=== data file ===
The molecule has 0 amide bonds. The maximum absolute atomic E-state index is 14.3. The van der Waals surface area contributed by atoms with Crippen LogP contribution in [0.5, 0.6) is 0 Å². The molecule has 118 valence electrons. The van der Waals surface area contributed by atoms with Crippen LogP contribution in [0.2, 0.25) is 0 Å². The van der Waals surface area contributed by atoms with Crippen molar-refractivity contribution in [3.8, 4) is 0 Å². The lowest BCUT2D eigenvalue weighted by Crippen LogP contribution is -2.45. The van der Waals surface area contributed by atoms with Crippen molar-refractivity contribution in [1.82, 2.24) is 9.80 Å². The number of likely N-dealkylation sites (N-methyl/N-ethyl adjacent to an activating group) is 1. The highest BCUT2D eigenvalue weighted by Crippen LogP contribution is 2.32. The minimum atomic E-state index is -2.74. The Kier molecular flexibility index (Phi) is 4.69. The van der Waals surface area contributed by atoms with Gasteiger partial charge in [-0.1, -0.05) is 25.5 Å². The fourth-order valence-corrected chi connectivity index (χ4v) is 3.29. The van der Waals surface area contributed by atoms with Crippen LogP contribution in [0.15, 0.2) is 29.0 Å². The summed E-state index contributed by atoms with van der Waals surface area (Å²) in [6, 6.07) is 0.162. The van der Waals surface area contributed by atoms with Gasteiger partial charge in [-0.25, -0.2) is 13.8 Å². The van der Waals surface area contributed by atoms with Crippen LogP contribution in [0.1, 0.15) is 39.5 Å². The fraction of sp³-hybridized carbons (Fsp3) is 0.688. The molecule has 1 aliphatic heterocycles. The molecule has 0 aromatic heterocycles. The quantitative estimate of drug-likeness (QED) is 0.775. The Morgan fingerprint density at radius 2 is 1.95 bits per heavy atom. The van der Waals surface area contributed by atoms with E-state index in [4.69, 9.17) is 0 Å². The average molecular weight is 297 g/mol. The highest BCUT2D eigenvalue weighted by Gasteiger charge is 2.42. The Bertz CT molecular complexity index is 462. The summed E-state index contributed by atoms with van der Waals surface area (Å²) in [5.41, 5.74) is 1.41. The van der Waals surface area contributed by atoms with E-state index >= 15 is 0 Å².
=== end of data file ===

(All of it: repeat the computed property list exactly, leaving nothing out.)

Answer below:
The molecule has 0 amide bonds. The maximum absolute atomic E-state index is 14.3. The van der Waals surface area contributed by atoms with Crippen LogP contribution in [0.5, 0.6) is 0 Å². The molecule has 118 valence electrons. The van der Waals surface area contributed by atoms with Crippen LogP contribution in [0.2, 0.25) is 0 Å². The van der Waals surface area contributed by atoms with Crippen molar-refractivity contribution in [3.8, 4) is 0 Å². The lowest BCUT2D eigenvalue weighted by Crippen LogP contribution is -2.45. The van der Waals surface area contributed by atoms with Crippen molar-refractivity contribution in [1.82, 2.24) is 9.80 Å². The number of likely N-dealkylation sites (N-methyl/N-ethyl adjacent to an activating group) is 1. The highest BCUT2D eigenvalue weighted by Crippen LogP contribution is 2.32. The minimum atomic E-state index is -2.74. The Kier molecular flexibility index (Phi) is 4.69. The van der Waals surface area contributed by atoms with Gasteiger partial charge in [-0.1, -0.05) is 25.5 Å². The fourth-order valence-corrected chi connectivity index (χ4v) is 3.29. The van der Waals surface area contributed by atoms with Crippen LogP contribution in [0.15, 0.2) is 29.0 Å². The summed E-state index contributed by atoms with van der Waals surface area (Å²) in [6, 6.07) is 0.162. The van der Waals surface area contributed by atoms with Gasteiger partial charge in [-0.25, -0.2) is 13.8 Å². The van der Waals surface area contributed by atoms with Crippen LogP contribution in [0.1, 0.15) is 39.5 Å². The fraction of sp³-hybridized carbons (Fsp3) is 0.688. The molecule has 1 aliphatic heterocycles. The molecule has 0 aromatic heterocycles. The quantitative estimate of drug-likeness (QED) is 0.775. The Morgan fingerprint density at radius 2 is 1.95 bits per heavy atom. The van der Waals surface area contributed by atoms with E-state index in [4.69, 9.17) is 0 Å². The average molecular weight is 297 g/mol. The highest BCUT2D eigenvalue weighted by Gasteiger charge is 2.42. The Bertz CT molecular complexity index is 462. The summed E-state index contributed by atoms with van der Waals surface area (Å²) in [5.41, 5.74) is 1.41. The van der Waals surface area contributed by atoms with E-state index >= 15 is 0 Å².